4 LCF students get Kering awards for sustainable fashion

Md Masudur Rahman       
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Four students of London College of Fashion (LCF) have achieved the 2017 Kering Awards for Sustainable Fashion. Kering, a global luxury group develops an ensemble of luxury houses in fashion, leather goods, jewelry and watches as well as developing sports and Lifestyle brands Puma, Volcom and Cobra.

Figure: Four winners of Kering Awards for sustainable fashion.
Figure: Four winners of Kering Awards for sustainable fashion.

In the event over 350 guests, including sustainability experts, journalists and fashion industry professionals gathered in London for the 4th Kering Talk, where Marco Bizzarri, President & CEO of Gucci, was the guest of honor and keynote speaker.

As part of the 2017 Kering Award for Sustainable Fashion, Gucci and Stella McCartney set 100 London College of Fashion students a sustainability challenge from which ten finalist projects were selected. The 2017 Kering Award for Sustainable Fashion was presented to four outstanding students: Laure Fernandez and Charlie Wilkinson for Gucci; and Dianjen Lin and Jennifer Kusowski for Stella McCartney. This year’s projects showed exceptional ingenuity and a multidisciplinary approach, blending science, technology and design.

Winner of the award for innovation in fashion & sustainability:

Laure Fernandez is a fashion designer who was trained in the UK and France, specializing in material finishes. She is currently studying MA Fashion Futures at London College of Fashion, UAL.

She developed a unique method named “Future Artisans” merges science with sustainable materials and creates design patterns as well as explores the future of printing processes. The process uses natural, microbial pigments and applies externalstimulus, such as sound vibrations, to cause the micro-organisms to expand, forming beautiful, unique colored patterns.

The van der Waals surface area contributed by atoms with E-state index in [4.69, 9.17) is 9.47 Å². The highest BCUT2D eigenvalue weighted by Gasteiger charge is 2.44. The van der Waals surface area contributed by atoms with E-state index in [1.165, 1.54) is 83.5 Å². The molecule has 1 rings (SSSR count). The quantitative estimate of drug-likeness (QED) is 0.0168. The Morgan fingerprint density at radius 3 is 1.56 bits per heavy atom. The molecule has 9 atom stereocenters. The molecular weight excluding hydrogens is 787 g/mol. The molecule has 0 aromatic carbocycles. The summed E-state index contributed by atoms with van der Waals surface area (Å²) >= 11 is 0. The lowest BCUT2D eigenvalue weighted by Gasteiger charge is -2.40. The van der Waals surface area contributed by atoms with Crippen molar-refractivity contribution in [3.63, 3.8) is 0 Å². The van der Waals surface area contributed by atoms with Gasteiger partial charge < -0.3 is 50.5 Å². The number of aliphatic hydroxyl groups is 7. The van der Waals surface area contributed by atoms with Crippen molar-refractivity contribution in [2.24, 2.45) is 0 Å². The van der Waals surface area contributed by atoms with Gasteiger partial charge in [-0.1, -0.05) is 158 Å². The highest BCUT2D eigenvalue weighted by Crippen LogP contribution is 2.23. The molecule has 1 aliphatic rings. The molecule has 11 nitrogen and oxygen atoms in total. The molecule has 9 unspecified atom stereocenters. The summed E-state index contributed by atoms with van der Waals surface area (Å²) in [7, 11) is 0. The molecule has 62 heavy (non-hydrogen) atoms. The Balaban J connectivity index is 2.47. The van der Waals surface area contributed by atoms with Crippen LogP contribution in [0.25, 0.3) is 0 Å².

Winner of the award for collaboration in fashion & sustainability:

Charlie Wilkinson is a designer and maker, specializing in leather bags and accessories. She is currently studying BA (Hons) Fashion Bags and Accessories: Product Design & Innovation at Cordwainer’s at London College of Fashion, UAL, and has worked at Dr Martens as an Accessories Design Assistant.

“X Sunday” aims to replace the structural materials within Gucci’s hard luggage, replacing plastic and leather with a mixture of cork and bio-resin. Cork and bio-resin have the added benefit of being lightweight and durable as well as sustainable. The second part of the project addresses the issues around wear and tear of the outer materials of luggage. When the structural integrity of the luggage remains intact but the outside is worn, customers are encouraged to update their luggage with specially designed wraps to prolong the lifespan of their luggage.

Winner of the award for innovation in Fashion & Sustainability:

Dianjen Lin is a designer with 6 years of professional experience across costume/fashion design, photography, art and silver metalwork. Dianjen is currently studying MA Fashion Futures at London College of Fashion, UAL.

Her project “Regenerative Sustainability Activism” aims to make sustainability as easy and accessible as putting on an item of clothing. Dianjen has begun researching the development of Post-Carbon material, i.e. materials that absorb CO2. She has merged algae cultures with fibers and her initial results have been promising: one Post-Carbon T-shirt can produce 4% more oxygen than generated by a tree.

Winner of the award for collaboration in Fashion & Sustainability:

Jennifer is a fashion designer with over seven years of industry experience as a denim specialist. She designed, developed and sourced the first-ever organic denim trouser for baby department. Jennifer is currently studying MA Fashion Futures at London College of Fashion, UAL.

“Designing Denim with Nature” aims to develop the UK’s first “fiber shed”. A fiber shed is a circular system where textiles are designed, sewn, grown, processed, sold, worn and composted locally, in a specific region. This allows for complete traceability into the origins of the textiles, and works towards removing the use of toxic dyes and synthetic finishes.

Both these winners will receive a €10,000 grant to continue their research.

References:

  1. http://www.kering.com/en/press-releases/winners_of_the_2017_kering_award_for_sustainable_fashion_
  2. https://fashionunited.in/news/fashion/kering-announces-sustainable-winners/2017101215870
  3. http://sustainable-fashion.com/blog/jenni-kusowski-kering-award-finalist/

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